According to AAA, on the week, 42 states saw gas price averages push cheaper or remain stable.
At $2.76, the national gas price average is three cents less expensive than last week. This is the first time in four weeks that the national average has seen a weekly decline.
“Gasoline stocks remain robust amid a recent dip in demand, which could be one reason we are seeing pump prices starting to roll back,” said Jeanette Casselano, AAA spokesperson. “It is too soon to know if this is a long-term trend, but it is certainly a welcome relief for motorists.”
Today’s average is 10 cents more expensive than a month ago, but eight cents cheaper than a year ago.
Great Lakes and Central States
Regional volatility continues to be a theme among the Great Lakes and Central States despite strong regional refinery utilization and strong gasoline stocks.
On the week, Indiana (-15 cents), Michigan (-12 cents), Illinois (-12 cents) and Ohio (-11 cents) rank as the top four states in the country with the largest declines at the pump and the only to see double-digit dips. Kentucky (-5 cents) and Nebraska (-4 cents) round out the top 10 largest weekly changes list in the region. While the past seven days brought mostly declines or stability at the pump for the majority of the region, two states saw slight price jumps: North Dakota (+2 cents) and Kansas (+1 cents).
For a third week, the Energy Information Administration (EIA) reports regional refinery utilization at 97% and a small build — 328,000 bbl — in gasoline stocks. Total stocks measure at 50 million bbl, which is about 2.2 million bbl below levels a year ago. This year-over-year deficit could be contributing to some of the fluctuation in pump prices across the region. However, the overall stock level is strong and keeping most fluctuation moderate.
Mid-Atlantic and Northeast
States in the Mid-Atlantic and Northeast region saw pump prices push cheaper or more expensive by as much as five cents. Two states land on the top 10 list for largest weekly changes: Delaware (-5 cents) and West Virginia (+4 cents).
While two states in the region land on the top 10 most expensive list — Pennsylvania ($2.92) and Connecticut ($2.89) — all state averages are under $3 per gallon. While all state averages are cheaper than a year ago they are also more expensive — by as much as 17 cents — than a month ago.
The latest EIA data reports regional refinery utilization at a steady 69%, and despite the low utilization, stocks built by a little more than 250,000 bbl bringing levels to 59.5 million bbl. The last two weeks of gasoline stock builds, though small, are helping to keep gas prices mostly stable in the region.
South and Southeast
Florida (+4 cents) and Texas (+2 cents) were the only states in the region to see jumps at the pump this week. All other states in the South and Southeast region saw pump prices trend cheaper by as much as three cents or remain stable.
Gas prices in the region rank among the top 21 cheapest in the country, with state averages ranging from $2.38 to $2.66. Within the region, motorists can find gas for $2.50 or less at 90% or more of gas stations in Alabama, Arkansas, Louisiana and Mississippi.
Despite Hurricane Barry closing down some operations the week prior, the region added 2 million bbl of gasoline stocks to total 83.8 million bbl. EIA data also shows that regional refinery utilization dropped by a percentage point to 95%. The strong utilization and stock levels poise the region to see gas prices potentially decrease further at the pump in the coming week.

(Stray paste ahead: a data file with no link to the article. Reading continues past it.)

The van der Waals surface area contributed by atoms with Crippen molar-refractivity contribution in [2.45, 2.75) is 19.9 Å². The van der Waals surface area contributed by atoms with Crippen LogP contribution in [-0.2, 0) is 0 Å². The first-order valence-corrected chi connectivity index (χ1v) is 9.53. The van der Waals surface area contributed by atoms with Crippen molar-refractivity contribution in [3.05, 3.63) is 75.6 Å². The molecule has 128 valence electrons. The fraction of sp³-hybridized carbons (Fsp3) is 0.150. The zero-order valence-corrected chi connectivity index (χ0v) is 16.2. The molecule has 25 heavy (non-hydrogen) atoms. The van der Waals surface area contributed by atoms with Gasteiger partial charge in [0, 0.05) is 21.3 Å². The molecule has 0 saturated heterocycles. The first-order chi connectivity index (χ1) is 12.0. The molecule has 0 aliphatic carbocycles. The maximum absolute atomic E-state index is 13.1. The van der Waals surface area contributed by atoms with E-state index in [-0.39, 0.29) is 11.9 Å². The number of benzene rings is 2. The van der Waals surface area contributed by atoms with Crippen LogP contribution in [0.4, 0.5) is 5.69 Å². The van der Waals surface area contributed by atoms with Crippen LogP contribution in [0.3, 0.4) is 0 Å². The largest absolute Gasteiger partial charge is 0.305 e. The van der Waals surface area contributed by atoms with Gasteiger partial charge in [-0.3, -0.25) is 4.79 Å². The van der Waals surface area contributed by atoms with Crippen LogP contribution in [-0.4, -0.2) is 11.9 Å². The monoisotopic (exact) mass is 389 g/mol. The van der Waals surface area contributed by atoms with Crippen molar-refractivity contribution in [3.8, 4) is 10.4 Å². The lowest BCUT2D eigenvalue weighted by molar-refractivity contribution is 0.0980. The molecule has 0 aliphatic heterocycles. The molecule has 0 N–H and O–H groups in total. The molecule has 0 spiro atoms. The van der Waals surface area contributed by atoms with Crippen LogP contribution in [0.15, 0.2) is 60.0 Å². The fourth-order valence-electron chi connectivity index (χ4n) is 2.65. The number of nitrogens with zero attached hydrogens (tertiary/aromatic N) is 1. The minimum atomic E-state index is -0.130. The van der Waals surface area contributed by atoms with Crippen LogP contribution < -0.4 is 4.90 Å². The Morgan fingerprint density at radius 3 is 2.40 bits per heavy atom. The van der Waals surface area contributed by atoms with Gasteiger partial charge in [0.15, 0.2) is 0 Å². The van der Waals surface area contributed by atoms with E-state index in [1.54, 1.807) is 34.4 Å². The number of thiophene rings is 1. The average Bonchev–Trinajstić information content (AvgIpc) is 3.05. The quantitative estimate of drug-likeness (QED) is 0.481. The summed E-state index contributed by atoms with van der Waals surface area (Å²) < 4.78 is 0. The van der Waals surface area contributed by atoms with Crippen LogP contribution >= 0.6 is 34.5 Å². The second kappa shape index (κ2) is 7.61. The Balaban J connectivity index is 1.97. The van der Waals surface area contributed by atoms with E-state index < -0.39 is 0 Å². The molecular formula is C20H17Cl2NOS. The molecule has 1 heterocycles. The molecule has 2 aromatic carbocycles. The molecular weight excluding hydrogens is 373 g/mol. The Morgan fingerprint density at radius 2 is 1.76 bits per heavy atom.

State gas prices in the Rockies are cheaper or stable on the week, month and year with the exception of Montana. At 99%, the region holds the strongest refinery utilization rate in the country. This high rate combined with gasoline stocks at 7.4 million bbl continue to yield cheaper gas prices week-after-week for motorists in the region.
Pump prices in the West Coast region are the highest in the nation, with most states in the region landing on the top 10 most expensive list.
California ($3.71) and Hawaii ($3.65) are the most expensive markets in the country. Washington ($3.31), Nevada ($3.27), Alaska ($3.18) and Oregon ($3.17) follow. Arizona ($2.80) is the only state in the region to fall off the list. Most state averages in the region have decreased on the week, with California, Arizona, Alaska and Oregon seeing the largest declines at three cents each.
The EIA’s recent report for the week ending on July 12 showed that West Coast gasoline stocks grew by approximately 1 million bbl from the previous week and sit at 32 million bbl. The current level is almost 2 million bbl higher than last year at this time, which could help prices stabilize if there is any disruption in supply or gas demand surges in the region this week.
Oil market dynamics
At the close of Friday’s formal trading session on the NYMEX, WTI increased by 33 cents to settle at $55.63.
Crude prices mostly declined last week after the International Energy Agency (IEA) announced that it does not expect oil prices to rise significantly because demand is slowing and there is a glut in global crude markets. The IEA is reducing its 2019 oil demand growth forecast to 1.1 million barrels per day (bpd) from 1.2 million bpd due to a slowing global economy amid the continuing U.S.-China trade dispute.
Concerns over the current excess of oil in the crude market overshadowed concerns of increasing tension in the Middle East, following the United States announcing on Thursday that a U.S. Navy ship had “destroyed” an Iranian drone in the Strait of Hormuz. However, Iran captured a British-flagged oil tanker in the region late on Friday, dramatically escalating tensions.
If tension continues to mount, oil prices could spike this week in response to concerns that global supply flows may be disrupted.